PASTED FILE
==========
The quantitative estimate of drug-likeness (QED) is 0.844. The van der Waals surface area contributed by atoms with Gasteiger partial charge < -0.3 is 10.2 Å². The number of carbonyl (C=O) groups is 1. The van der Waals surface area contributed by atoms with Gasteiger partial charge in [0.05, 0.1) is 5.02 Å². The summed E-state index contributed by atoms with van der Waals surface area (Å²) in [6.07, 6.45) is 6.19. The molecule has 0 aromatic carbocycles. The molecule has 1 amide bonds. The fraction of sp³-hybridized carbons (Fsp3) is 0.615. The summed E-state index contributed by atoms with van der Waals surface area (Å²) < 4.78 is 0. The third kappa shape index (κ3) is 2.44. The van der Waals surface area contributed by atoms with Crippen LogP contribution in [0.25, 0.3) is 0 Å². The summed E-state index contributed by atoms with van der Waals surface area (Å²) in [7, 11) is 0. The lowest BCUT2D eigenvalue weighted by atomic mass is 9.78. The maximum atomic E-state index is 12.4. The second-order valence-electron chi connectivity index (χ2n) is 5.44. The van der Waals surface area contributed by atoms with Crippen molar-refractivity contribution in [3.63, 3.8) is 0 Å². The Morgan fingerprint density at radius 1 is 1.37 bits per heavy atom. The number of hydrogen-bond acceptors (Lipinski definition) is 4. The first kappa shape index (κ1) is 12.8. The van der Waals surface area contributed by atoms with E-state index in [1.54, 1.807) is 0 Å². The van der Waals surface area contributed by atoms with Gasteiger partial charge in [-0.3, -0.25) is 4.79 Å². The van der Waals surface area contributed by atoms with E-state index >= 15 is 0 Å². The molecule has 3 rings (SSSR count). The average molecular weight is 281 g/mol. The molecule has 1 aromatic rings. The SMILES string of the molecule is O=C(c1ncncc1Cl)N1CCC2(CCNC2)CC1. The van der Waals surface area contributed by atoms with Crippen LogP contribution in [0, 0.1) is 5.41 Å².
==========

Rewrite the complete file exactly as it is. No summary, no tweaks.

The quantitative estimate of drug-likeness (QED) is 0.844. The van der Waals surface area contributed by atoms with Gasteiger partial charge < -0.3 is 10.2 Å². The number of carbonyl (C=O) groups is 1. The van der Waals surface area contributed by atoms with Gasteiger partial charge in [0.05, 0.1) is 5.02 Å². The summed E-state index contributed by atoms with van der Waals surface area (Å²) in [6.07, 6.45) is 6.19. The molecule has 0 aromatic carbocycles. The molecule has 1 amide bonds. The fraction of sp³-hybridized carbons (Fsp3) is 0.615. The summed E-state index contributed by atoms with van der Waals surface area (Å²) < 4.78 is 0. The third kappa shape index (κ3) is 2.44. The van der Waals surface area contributed by atoms with Crippen LogP contribution in [0.25, 0.3) is 0 Å². The summed E-state index contributed by atoms with van der Waals surface area (Å²) in [7, 11) is 0. The lowest BCUT2D eigenvalue weighted by atomic mass is 9.78. The maximum atomic E-state index is 12.4. The second-order valence-electron chi connectivity index (χ2n) is 5.44. The van der Waals surface area contributed by atoms with Crippen molar-refractivity contribution in [3.63, 3.8) is 0 Å². The Morgan fingerprint density at radius 1 is 1.37 bits per heavy atom. The number of hydrogen-bond acceptors (Lipinski definition) is 4. The first kappa shape index (κ1) is 12.8. The van der Waals surface area contributed by atoms with E-state index in [1.54, 1.807) is 0 Å². The van der Waals surface area contributed by atoms with Gasteiger partial charge in [-0.3, -0.25) is 4.79 Å². The van der Waals surface area contributed by atoms with E-state index >= 15 is 0 Å². The molecule has 3 rings (SSSR count). The average molecular weight is 281 g/mol. The molecule has 1 aromatic rings. The SMILES string of the molecule is O=C(c1ncncc1Cl)N1CCC2(CCNC2)CC1. The van der Waals surface area contributed by atoms with Crippen LogP contribution in [0, 0.1) is 5.41 Å².